Remembering Survivors in the Wake of the Titanic Anniversary: A Book Review of "The Last Leaf" by Stuart Lutz




Ralph Waldo Emerson wrote, "There is properly no history; only biography,” a point which author and historian Stuart Lutz nicely illustrates in his vastly interesting book The Last Leaf. Each chapter grants the reader a fresh look at a historic moment, person, place, or movement through the eyes of the sole surviving eye-witness. In so doing, Lutz has preserved for all generations to come a new and vital perspective on history; The Last Leaf covers such diverse episodes in history as the Suffrage Movement, the creation of Social Security, the Holocaust, the development of radio, the sinking of the Lusitania, and the General Slocum fire.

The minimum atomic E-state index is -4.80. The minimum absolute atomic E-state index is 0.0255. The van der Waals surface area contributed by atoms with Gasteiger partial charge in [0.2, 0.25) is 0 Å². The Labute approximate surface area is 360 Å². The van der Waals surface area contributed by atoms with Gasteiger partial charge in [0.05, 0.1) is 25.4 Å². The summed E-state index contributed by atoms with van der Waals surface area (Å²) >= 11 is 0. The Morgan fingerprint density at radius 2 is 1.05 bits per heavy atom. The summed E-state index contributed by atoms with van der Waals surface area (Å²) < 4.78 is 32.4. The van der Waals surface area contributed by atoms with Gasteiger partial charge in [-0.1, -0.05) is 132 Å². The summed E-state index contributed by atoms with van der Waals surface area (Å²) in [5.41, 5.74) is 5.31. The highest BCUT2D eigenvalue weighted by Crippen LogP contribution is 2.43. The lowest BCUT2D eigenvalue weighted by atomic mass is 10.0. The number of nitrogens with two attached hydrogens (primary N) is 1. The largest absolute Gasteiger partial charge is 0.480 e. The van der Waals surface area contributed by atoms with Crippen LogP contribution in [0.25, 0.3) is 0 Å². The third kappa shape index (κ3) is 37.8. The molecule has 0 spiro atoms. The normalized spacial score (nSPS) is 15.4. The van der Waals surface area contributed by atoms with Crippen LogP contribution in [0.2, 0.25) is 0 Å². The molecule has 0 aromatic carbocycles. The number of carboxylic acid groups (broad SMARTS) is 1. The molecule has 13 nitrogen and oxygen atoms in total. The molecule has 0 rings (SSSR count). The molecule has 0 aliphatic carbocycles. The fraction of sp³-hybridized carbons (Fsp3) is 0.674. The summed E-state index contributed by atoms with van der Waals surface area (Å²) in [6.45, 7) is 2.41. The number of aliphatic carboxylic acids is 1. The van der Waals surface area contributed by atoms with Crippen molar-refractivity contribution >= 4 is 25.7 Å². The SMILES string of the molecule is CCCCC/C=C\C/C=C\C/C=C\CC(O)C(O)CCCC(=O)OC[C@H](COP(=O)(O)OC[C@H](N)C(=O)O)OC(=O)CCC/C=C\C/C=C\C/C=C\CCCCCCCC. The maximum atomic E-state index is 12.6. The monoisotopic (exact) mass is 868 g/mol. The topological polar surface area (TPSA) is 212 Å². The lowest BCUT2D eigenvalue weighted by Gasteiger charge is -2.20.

Today is the 100th anniversary of the sinking of the Titanic and I think it's a good time to draw attention to the kind of history Lutz has recorded in The Last Leaf. There have been many first-hand accounts of Titanic survivors in the media this week. The voices recorded in The Last Leaf are equally moving, illuminating and fascinating and lend a deeper understanding of history and, thus, the world around us.



Click above to purchase The Last Leaf on Amazon.com

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